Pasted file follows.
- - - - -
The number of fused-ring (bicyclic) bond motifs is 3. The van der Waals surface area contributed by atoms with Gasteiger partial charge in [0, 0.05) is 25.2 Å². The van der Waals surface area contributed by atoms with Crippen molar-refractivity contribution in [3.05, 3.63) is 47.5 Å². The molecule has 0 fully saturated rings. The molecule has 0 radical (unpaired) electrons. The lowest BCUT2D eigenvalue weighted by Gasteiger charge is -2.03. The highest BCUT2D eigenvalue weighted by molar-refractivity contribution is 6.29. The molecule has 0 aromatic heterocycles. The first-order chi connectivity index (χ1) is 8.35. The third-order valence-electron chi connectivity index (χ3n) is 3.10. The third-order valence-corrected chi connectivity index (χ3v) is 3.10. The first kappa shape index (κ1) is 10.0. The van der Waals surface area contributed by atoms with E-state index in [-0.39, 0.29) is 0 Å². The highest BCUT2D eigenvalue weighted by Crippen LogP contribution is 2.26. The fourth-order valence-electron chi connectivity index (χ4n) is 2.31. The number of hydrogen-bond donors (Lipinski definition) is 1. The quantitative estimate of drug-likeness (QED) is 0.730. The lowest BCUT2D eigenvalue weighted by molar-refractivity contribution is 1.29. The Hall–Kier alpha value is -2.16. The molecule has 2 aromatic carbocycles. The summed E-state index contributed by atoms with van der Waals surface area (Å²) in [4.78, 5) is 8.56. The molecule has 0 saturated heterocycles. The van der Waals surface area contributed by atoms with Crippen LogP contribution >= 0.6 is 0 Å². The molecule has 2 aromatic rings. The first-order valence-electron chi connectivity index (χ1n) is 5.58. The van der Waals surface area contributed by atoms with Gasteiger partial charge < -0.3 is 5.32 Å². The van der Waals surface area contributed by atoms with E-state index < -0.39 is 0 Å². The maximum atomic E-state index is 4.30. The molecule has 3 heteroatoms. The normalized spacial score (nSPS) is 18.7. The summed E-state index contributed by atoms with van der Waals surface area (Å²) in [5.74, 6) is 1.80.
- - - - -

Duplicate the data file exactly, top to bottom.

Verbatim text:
The number of fused-ring (bicyclic) bond motifs is 3. The van der Waals surface area contributed by atoms with Gasteiger partial charge in [0, 0.05) is 25.2 Å². The van der Waals surface area contributed by atoms with Crippen molar-refractivity contribution in [3.05, 3.63) is 47.5 Å². The molecule has 0 fully saturated rings. The molecule has 0 radical (unpaired) electrons. The lowest BCUT2D eigenvalue weighted by Gasteiger charge is -2.03. The highest BCUT2D eigenvalue weighted by molar-refractivity contribution is 6.29. The molecule has 0 aromatic heterocycles. The first-order chi connectivity index (χ1) is 8.35. The third-order valence-electron chi connectivity index (χ3n) is 3.10. The third-order valence-corrected chi connectivity index (χ3v) is 3.10. The first kappa shape index (κ1) is 10.0. The van der Waals surface area contributed by atoms with E-state index in [-0.39, 0.29) is 0 Å². The highest BCUT2D eigenvalue weighted by Crippen LogP contribution is 2.26. The fourth-order valence-electron chi connectivity index (χ4n) is 2.31. The number of hydrogen-bond donors (Lipinski definition) is 1. The quantitative estimate of drug-likeness (QED) is 0.730. The lowest BCUT2D eigenvalue weighted by molar-refractivity contribution is 1.29. The Hall–Kier alpha value is -2.16. The molecule has 2 aromatic carbocycles. The summed E-state index contributed by atoms with van der Waals surface area (Å²) in [4.78, 5) is 8.56. The molecule has 0 saturated heterocycles. The van der Waals surface area contributed by atoms with Crippen LogP contribution >= 0.6 is 0 Å². The molecule has 2 aromatic rings. The first-order valence-electron chi connectivity index (χ1n) is 5.58. The van der Waals surface area contributed by atoms with Gasteiger partial charge < -0.3 is 5.32 Å². The van der Waals surface area contributed by atoms with E-state index < -0.39 is 0 Å². The maximum atomic E-state index is 4.30. The molecule has 3 heteroatoms. The normalized spacial score (nSPS) is 18.7. The summed E-state index contributed by atoms with van der Waals surface area (Å²) in [5.74, 6) is 1.80.